Russia’s ability to transport temperature-controlled goods is at risk and could soon face a significant decrease, due to a lack of refrigerated containers (reefers) caused by the sanctions against the country following its invasion from Ukraine.
Authorities are trying to avert a crisis by eliminating all tariffs on imported reefer containers and pushing to increase domestic production – but these efforts may be insufficient to avert a crisis.
The Russian refrigerated fleet consists of two main parts. About 10,000 containers, mostly 40ft units, are owned by domestic shipping and production companies. The other part of the fleet consists of containers from shipping companies that deliver freight to Russia and let local logistics companies use the containers for inland transport in Russia.
Seafood is particularly vulnerable to the availability of chilled products, even compared to other food categories. About 75% of Russia’s five million metric tons (MT) annual catch is harvested about 6,000 kilometers from the region where the majority of the population lives. The result is that for domestically caught seafood to have a domestic market, it must be shipped across the country – which is usually done by rail.
In 2021, Russian Railways transported 93,400 TEUs (twenty-foot equivalent, measurement used for container statistics), up 31% until 2020. From January to March 2022, it was 27,300 TEUs , an increase of 34% compared to the first quarter of 2021. The month of March 2022 alone saw an increase of 29% to March 2021 at more than 10,000 TEUs. The volume of seafood, mainly frozen fish, shipped in reefer vessels via rail was 459,400 MT in 2021, about 10% of the national catch, and a total of 40% higher than in 2020. Most of these seafood traveled from the Primorye region to the west. part of Russia.
These seafood all have to be transported in refrigerated containers, and the CEO of the logistics company Taskor-21, Vitaly Momot, said in an interview with Vedomosti that Russian transport operators need around 1,500 new units. refrigerators every year, but there are fears that will not be satisfied. .
In the spring of 2022, the Food Industry Enterprises Association (FIEA) contacted Russian Prime Minister Mikhail Mishustin to report an impending shortage of reefers. While the total number of containers still covers industry needs, the association said a capacity shortage was starting to appear on some routes – and is expected to worsen.
The expected future shortage stems from two main factors. In 2020, new regulations were enacted by the Russian government regarding approval procedures for new reefers. The new rules require a container from an overseas order to be imported to Russia for a control test. If the control test is passed, the entire shipment will be certified and allowed to enter the country.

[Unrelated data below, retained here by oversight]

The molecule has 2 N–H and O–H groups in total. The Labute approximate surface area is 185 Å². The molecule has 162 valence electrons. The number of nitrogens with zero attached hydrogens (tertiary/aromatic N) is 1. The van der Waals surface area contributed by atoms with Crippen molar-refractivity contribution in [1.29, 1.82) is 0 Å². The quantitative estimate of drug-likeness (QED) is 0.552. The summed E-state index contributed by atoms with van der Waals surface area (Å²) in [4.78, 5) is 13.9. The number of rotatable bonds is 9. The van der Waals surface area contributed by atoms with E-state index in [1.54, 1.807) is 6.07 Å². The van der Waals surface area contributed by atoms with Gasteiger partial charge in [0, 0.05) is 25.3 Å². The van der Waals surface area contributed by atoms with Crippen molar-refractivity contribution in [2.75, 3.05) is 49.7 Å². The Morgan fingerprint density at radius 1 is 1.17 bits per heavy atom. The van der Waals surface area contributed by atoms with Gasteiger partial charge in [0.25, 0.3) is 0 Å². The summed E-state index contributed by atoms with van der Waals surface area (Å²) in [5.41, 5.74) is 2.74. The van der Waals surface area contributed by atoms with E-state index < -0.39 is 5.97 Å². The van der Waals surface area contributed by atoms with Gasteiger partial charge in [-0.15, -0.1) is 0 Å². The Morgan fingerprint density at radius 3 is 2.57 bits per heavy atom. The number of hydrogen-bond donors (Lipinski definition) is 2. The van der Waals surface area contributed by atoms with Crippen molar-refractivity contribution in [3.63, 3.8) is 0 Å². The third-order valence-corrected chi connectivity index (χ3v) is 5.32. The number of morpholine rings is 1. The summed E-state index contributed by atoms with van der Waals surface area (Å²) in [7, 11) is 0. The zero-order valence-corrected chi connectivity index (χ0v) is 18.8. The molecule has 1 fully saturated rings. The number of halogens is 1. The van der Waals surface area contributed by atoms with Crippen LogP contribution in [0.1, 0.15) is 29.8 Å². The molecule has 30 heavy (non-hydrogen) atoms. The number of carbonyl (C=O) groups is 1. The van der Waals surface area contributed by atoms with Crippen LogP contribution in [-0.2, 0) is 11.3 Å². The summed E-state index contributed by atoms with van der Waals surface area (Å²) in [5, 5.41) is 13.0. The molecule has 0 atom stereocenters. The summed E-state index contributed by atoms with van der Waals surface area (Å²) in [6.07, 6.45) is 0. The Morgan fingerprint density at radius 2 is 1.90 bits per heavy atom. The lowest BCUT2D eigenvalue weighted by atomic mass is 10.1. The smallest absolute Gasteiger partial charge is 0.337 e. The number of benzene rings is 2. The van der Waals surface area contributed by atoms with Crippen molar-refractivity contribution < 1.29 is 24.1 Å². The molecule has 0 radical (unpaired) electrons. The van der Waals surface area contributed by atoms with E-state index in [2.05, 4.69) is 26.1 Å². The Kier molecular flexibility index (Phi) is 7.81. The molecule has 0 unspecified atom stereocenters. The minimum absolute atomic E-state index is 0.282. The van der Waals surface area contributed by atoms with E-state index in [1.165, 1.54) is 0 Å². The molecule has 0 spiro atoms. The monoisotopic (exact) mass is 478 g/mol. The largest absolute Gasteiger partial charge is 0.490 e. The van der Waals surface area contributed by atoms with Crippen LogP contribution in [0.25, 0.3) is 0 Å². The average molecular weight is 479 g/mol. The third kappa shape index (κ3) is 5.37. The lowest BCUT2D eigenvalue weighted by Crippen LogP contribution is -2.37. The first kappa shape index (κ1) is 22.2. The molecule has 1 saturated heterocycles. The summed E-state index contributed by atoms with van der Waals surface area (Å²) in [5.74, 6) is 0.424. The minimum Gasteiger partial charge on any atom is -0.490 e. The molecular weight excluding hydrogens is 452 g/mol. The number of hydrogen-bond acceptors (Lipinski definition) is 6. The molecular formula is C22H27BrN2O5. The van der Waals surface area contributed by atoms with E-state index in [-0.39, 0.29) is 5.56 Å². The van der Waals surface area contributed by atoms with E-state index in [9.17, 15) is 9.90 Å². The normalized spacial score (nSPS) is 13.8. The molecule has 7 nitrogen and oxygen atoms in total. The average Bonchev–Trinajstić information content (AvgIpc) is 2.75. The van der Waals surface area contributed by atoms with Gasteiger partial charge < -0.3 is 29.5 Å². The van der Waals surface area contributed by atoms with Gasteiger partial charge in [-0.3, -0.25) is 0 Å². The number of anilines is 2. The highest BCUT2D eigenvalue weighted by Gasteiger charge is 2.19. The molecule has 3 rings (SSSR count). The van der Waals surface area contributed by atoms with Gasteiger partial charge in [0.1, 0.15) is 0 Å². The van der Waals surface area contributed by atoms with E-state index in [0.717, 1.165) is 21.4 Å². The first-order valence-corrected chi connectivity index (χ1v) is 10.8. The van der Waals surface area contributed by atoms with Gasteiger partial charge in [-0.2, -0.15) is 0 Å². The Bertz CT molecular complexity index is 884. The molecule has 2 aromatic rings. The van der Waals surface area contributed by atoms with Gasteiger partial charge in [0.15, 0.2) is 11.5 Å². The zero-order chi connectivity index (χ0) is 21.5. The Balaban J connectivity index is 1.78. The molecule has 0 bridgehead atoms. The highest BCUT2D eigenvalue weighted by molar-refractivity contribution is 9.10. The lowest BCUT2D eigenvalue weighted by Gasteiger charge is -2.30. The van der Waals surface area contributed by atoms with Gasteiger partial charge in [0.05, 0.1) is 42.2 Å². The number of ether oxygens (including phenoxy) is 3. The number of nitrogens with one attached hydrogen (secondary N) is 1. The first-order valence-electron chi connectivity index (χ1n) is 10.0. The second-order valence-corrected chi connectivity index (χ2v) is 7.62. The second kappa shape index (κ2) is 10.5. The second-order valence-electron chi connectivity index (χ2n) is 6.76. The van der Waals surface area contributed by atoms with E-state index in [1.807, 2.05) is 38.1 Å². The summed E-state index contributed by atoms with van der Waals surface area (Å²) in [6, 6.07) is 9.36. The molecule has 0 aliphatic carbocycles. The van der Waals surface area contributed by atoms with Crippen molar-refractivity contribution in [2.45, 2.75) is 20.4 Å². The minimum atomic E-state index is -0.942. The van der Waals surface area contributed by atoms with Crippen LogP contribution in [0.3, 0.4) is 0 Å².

In practice, this means that a manufacturer and customer run the risk of having a whole shipment of finished reefers, often dozens, not certified for Russian use.
The challenge was present, but did not cause problems, until the start of Russia’s invasion of Ukraine. Shortly after the invasion, several major shipping companies – including the top three Maersk, CMA CGM and MSC – all shut down their operations in Russia. Coupled with regulation, the exodus has dealt a blow to the availability of reefers.
Other factors also come into play. Fluctuations in exchange rates between the ruble and other currencies, as well as a spike in the cost of Freon used for reefer ships, have contributed to tight supplies.
“All of these challenges can stop the transportation of temperature-controlled goods in Russia, including imports and exports,” the FIEA letter reads, Kommersant reported.
The authorities reacted quickly to try to counter the potential shortage. As of July 1, a previous 10% import duty on all reefer vessels has been suspended until July 2024 – a measure proposed by the FIEA and seafood industry trade organizations which has also was supported by the Russian Federal Fisheries Agency. Since a reefer with an external power supply can cost US$20,000 (€19,971) and a stand-alone reefer can cost up to US$50,000 (€49,929), removing import duties represents significant savings.
“The decision to remove import duties will allow the equipment to be purchased abroad and will create the conditions for developing reefer manufacturing in Russia. This will effectively solve the shortage of containers for fishing logistics,” said said the chairman of the Primorye Fisheries Association, Georgiy Martynov, in a statement posted on the association’s website.
The government is also trying to boost domestic reefer production in Russia. Efforts to revive local manufacturing began a few years ago, when the Russian Ministry of Industry and Trade issued a tender for the design of a new reefer.
The tender was awarded to the Omsktransmash company based in Omsk. In April, Omsktransmash project manager Ivan Tselousov told the press that he planned to start production in 2023, starting with a production of 300 units per year and increasing to 500 containers per year at the end of the year. ‘coming. Currently, four prototype models are being tested.
Other manufacturers are also considering making reefers. CHTZ-Uraltrak, based in Chelyabinsk, has announced its intention to enter the segment, although it did not specify what it expects from its production. In addition, the (Don Mechanical Plant) announced in July that it had successfully completed four-year trials of its refrigeration units and expected to be able to manufacture 120 units per year.
However, between Omsktransmash’s expected maximum production of 500 containers per year, Donskoy Mechanicheskiy Zavod’s 120 units and an unknown amount of CHTZ-Uraltrak; the industry is likely to fall well short of the 1,500 reefers needed each year.
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